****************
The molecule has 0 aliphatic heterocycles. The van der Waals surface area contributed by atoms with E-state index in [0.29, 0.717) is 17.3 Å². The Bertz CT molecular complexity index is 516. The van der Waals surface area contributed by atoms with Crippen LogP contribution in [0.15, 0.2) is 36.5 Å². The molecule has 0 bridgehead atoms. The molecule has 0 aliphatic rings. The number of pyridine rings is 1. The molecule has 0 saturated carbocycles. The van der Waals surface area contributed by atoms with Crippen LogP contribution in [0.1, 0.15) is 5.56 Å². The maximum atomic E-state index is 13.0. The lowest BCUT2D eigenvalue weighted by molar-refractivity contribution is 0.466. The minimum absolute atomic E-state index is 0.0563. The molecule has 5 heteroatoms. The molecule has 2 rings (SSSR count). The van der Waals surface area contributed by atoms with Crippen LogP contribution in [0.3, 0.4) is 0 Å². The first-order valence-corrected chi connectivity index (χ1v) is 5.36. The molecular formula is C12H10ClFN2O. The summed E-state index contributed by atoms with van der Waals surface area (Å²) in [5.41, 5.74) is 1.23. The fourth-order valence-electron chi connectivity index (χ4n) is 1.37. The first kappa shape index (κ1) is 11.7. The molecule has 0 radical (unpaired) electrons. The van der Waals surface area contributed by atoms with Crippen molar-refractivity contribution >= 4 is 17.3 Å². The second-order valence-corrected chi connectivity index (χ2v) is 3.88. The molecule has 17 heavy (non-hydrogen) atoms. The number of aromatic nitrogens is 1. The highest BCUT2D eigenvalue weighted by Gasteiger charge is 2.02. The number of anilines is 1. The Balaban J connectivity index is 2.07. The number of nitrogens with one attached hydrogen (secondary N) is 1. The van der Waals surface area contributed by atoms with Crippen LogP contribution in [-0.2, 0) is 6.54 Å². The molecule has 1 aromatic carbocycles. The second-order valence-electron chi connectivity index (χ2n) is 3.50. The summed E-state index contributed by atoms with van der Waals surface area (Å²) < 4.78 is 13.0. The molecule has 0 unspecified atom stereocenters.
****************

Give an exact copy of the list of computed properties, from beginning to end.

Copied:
The molecule has 0 aliphatic heterocycles. The van der Waals surface area contributed by atoms with E-state index in [0.29, 0.717) is 17.3 Å². The Bertz CT molecular complexity index is 516. The van der Waals surface area contributed by atoms with Crippen LogP contribution in [0.15, 0.2) is 36.5 Å². The molecule has 0 bridgehead atoms. The molecule has 0 aliphatic rings. The number of pyridine rings is 1. The molecule has 0 saturated carbocycles. The van der Waals surface area contributed by atoms with Crippen LogP contribution in [0.1, 0.15) is 5.56 Å². The maximum atomic E-state index is 13.0. The lowest BCUT2D eigenvalue weighted by molar-refractivity contribution is 0.466. The minimum absolute atomic E-state index is 0.0563. The molecule has 5 heteroatoms. The molecule has 2 rings (SSSR count). The van der Waals surface area contributed by atoms with Crippen LogP contribution in [0.3, 0.4) is 0 Å². The first-order valence-corrected chi connectivity index (χ1v) is 5.36. The molecular formula is C12H10ClFN2O. The summed E-state index contributed by atoms with van der Waals surface area (Å²) in [5.41, 5.74) is 1.23. The fourth-order valence-electron chi connectivity index (χ4n) is 1.37. The first kappa shape index (κ1) is 11.7. The molecule has 0 radical (unpaired) electrons. The van der Waals surface area contributed by atoms with Crippen molar-refractivity contribution >= 4 is 17.3 Å². The second-order valence-corrected chi connectivity index (χ2v) is 3.88. The molecule has 17 heavy (non-hydrogen) atoms. The number of aromatic nitrogens is 1. The highest BCUT2D eigenvalue weighted by Gasteiger charge is 2.02. The number of anilines is 1. The Balaban J connectivity index is 2.07. The number of nitrogens with one attached hydrogen (secondary N) is 1. The van der Waals surface area contributed by atoms with Crippen LogP contribution in [-0.2, 0) is 6.54 Å². The molecule has 1 aromatic carbocycles. The second-order valence-electron chi connectivity index (χ2n) is 3.50. The summed E-state index contributed by atoms with van der Waals surface area (Å²) < 4.78 is 13.0. The molecule has 0 unspecified atom stereocenters.